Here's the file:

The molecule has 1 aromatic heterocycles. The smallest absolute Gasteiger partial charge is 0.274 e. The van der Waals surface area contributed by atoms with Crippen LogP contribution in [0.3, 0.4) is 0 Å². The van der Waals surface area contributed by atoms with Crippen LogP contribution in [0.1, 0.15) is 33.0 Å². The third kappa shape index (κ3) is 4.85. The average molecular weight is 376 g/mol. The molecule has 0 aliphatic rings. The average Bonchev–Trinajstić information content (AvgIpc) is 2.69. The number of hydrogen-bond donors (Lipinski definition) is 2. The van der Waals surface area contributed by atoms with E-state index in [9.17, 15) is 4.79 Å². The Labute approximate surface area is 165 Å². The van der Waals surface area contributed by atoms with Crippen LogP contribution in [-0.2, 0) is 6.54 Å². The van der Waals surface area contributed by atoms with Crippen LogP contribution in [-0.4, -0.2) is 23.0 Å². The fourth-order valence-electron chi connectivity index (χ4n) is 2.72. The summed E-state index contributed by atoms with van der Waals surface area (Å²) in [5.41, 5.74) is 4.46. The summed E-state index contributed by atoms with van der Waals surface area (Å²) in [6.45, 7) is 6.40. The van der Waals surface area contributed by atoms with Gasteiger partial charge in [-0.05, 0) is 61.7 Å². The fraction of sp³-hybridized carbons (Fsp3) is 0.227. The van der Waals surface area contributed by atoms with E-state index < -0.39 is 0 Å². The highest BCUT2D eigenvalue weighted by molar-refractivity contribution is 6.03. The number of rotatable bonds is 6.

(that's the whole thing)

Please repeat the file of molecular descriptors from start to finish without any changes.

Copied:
The molecule has 1 aromatic heterocycles. The smallest absolute Gasteiger partial charge is 0.274 e. The van der Waals surface area contributed by atoms with Crippen LogP contribution in [0.3, 0.4) is 0 Å². The van der Waals surface area contributed by atoms with Crippen LogP contribution in [0.1, 0.15) is 33.0 Å². The third kappa shape index (κ3) is 4.85. The average molecular weight is 376 g/mol. The molecule has 0 aliphatic rings. The average Bonchev–Trinajstić information content (AvgIpc) is 2.69. The number of hydrogen-bond donors (Lipinski definition) is 2. The van der Waals surface area contributed by atoms with E-state index in [9.17, 15) is 4.79 Å². The Labute approximate surface area is 165 Å². The van der Waals surface area contributed by atoms with Crippen LogP contribution in [-0.2, 0) is 6.54 Å². The van der Waals surface area contributed by atoms with Crippen LogP contribution in [-0.4, -0.2) is 23.0 Å². The fourth-order valence-electron chi connectivity index (χ4n) is 2.72. The summed E-state index contributed by atoms with van der Waals surface area (Å²) in [5.41, 5.74) is 4.46. The summed E-state index contributed by atoms with van der Waals surface area (Å²) in [6.45, 7) is 6.40. The van der Waals surface area contributed by atoms with Gasteiger partial charge in [-0.05, 0) is 61.7 Å². The fraction of sp³-hybridized carbons (Fsp3) is 0.227. The van der Waals surface area contributed by atoms with E-state index < -0.39 is 0 Å². The highest BCUT2D eigenvalue weighted by molar-refractivity contribution is 6.03. The number of rotatable bonds is 6.